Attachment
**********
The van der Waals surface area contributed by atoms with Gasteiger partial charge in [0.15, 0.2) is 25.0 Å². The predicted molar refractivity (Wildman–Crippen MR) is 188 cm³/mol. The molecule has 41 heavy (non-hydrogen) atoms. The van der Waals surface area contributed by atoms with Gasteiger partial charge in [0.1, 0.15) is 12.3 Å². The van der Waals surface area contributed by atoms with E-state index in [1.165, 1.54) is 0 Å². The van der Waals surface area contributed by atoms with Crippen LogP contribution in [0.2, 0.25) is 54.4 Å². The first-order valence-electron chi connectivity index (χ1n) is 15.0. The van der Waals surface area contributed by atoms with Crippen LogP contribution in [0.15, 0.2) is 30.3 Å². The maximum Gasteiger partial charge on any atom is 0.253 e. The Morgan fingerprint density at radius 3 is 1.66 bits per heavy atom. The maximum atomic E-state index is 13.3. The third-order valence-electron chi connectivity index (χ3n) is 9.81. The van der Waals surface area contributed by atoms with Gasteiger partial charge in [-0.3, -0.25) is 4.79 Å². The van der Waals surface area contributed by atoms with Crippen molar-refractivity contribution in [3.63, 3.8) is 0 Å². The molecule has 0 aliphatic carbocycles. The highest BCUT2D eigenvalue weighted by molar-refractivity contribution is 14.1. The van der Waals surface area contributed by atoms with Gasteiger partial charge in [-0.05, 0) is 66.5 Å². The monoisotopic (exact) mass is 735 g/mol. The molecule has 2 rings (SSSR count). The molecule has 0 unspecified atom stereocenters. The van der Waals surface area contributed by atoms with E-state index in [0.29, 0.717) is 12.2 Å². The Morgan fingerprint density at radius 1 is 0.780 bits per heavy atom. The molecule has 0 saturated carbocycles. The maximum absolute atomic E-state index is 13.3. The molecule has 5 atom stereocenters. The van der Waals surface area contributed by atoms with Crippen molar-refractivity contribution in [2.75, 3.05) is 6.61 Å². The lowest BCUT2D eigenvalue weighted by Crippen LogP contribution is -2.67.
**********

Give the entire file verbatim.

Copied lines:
The van der Waals surface area contributed by atoms with Gasteiger partial charge in [0.15, 0.2) is 25.0 Å². The predicted molar refractivity (Wildman–Crippen MR) is 188 cm³/mol. The molecule has 41 heavy (non-hydrogen) atoms. The van der Waals surface area contributed by atoms with Gasteiger partial charge in [0.1, 0.15) is 12.3 Å². The van der Waals surface area contributed by atoms with E-state index in [1.165, 1.54) is 0 Å². The van der Waals surface area contributed by atoms with Crippen LogP contribution in [0.2, 0.25) is 54.4 Å². The first-order valence-electron chi connectivity index (χ1n) is 15.0. The van der Waals surface area contributed by atoms with Crippen LogP contribution in [0.15, 0.2) is 30.3 Å². The maximum Gasteiger partial charge on any atom is 0.253 e. The Morgan fingerprint density at radius 3 is 1.66 bits per heavy atom. The maximum atomic E-state index is 13.3. The third-order valence-electron chi connectivity index (χ3n) is 9.81. The van der Waals surface area contributed by atoms with Gasteiger partial charge in [-0.3, -0.25) is 4.79 Å². The van der Waals surface area contributed by atoms with Crippen molar-refractivity contribution in [3.63, 3.8) is 0 Å². The molecule has 0 aliphatic carbocycles. The highest BCUT2D eigenvalue weighted by molar-refractivity contribution is 14.1. The van der Waals surface area contributed by atoms with Gasteiger partial charge in [-0.05, 0) is 66.5 Å². The monoisotopic (exact) mass is 735 g/mol. The molecule has 2 rings (SSSR count). The molecule has 0 unspecified atom stereocenters. The van der Waals surface area contributed by atoms with E-state index in [0.29, 0.717) is 12.2 Å². The Morgan fingerprint density at radius 1 is 0.780 bits per heavy atom. The molecule has 0 saturated carbocycles. The maximum absolute atomic E-state index is 13.3. The molecule has 5 atom stereocenters. The van der Waals surface area contributed by atoms with Crippen molar-refractivity contribution in [2.75, 3.05) is 6.61 Å². The lowest BCUT2D eigenvalue weighted by Crippen LogP contribution is -2.67.